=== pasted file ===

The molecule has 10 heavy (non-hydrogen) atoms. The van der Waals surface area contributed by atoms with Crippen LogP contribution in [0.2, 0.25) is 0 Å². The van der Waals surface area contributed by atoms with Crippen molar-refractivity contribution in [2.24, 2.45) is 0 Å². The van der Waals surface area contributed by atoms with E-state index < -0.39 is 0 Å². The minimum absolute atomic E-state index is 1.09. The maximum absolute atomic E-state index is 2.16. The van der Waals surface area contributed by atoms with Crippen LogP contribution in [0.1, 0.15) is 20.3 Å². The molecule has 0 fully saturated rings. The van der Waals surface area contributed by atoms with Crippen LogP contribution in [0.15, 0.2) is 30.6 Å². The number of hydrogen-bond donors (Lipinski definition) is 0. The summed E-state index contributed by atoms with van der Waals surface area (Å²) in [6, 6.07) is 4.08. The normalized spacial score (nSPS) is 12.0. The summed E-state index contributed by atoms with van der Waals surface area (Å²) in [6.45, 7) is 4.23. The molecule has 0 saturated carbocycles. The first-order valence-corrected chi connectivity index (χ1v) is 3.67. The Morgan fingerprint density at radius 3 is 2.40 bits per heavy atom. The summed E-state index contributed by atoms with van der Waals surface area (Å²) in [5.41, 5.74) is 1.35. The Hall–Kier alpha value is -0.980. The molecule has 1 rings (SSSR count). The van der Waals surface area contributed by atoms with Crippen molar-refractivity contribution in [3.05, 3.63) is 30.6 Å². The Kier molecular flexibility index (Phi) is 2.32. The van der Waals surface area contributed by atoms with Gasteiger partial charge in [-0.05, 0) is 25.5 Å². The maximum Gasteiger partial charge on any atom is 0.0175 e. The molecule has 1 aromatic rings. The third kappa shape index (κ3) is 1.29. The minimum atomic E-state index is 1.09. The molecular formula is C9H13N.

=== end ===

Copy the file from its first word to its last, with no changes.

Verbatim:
The molecule has 10 heavy (non-hydrogen) atoms. The van der Waals surface area contributed by atoms with Crippen LogP contribution in [0.2, 0.25) is 0 Å². The van der Waals surface area contributed by atoms with Crippen molar-refractivity contribution in [2.24, 2.45) is 0 Å². The van der Waals surface area contributed by atoms with E-state index < -0.39 is 0 Å². The minimum absolute atomic E-state index is 1.09. The maximum absolute atomic E-state index is 2.16. The van der Waals surface area contributed by atoms with Crippen LogP contribution in [0.1, 0.15) is 20.3 Å². The molecule has 0 fully saturated rings. The van der Waals surface area contributed by atoms with Crippen LogP contribution in [0.15, 0.2) is 30.6 Å². The number of hydrogen-bond donors (Lipinski definition) is 0. The summed E-state index contributed by atoms with van der Waals surface area (Å²) in [6, 6.07) is 4.08. The normalized spacial score (nSPS) is 12.0. The summed E-state index contributed by atoms with van der Waals surface area (Å²) in [6.45, 7) is 4.23. The molecule has 0 saturated carbocycles. The first-order valence-corrected chi connectivity index (χ1v) is 3.67. The Morgan fingerprint density at radius 3 is 2.40 bits per heavy atom. The summed E-state index contributed by atoms with van der Waals surface area (Å²) in [5.41, 5.74) is 1.35. The Hall–Kier alpha value is -0.980. The molecule has 1 rings (SSSR count). The van der Waals surface area contributed by atoms with Crippen molar-refractivity contribution in [3.05, 3.63) is 30.6 Å². The Kier molecular flexibility index (Phi) is 2.32. The van der Waals surface area contributed by atoms with Gasteiger partial charge in [-0.05, 0) is 25.5 Å². The maximum Gasteiger partial charge on any atom is 0.0175 e. The molecule has 1 aromatic rings. The third kappa shape index (κ3) is 1.29. The minimum atomic E-state index is 1.09. The molecular formula is C9H13N.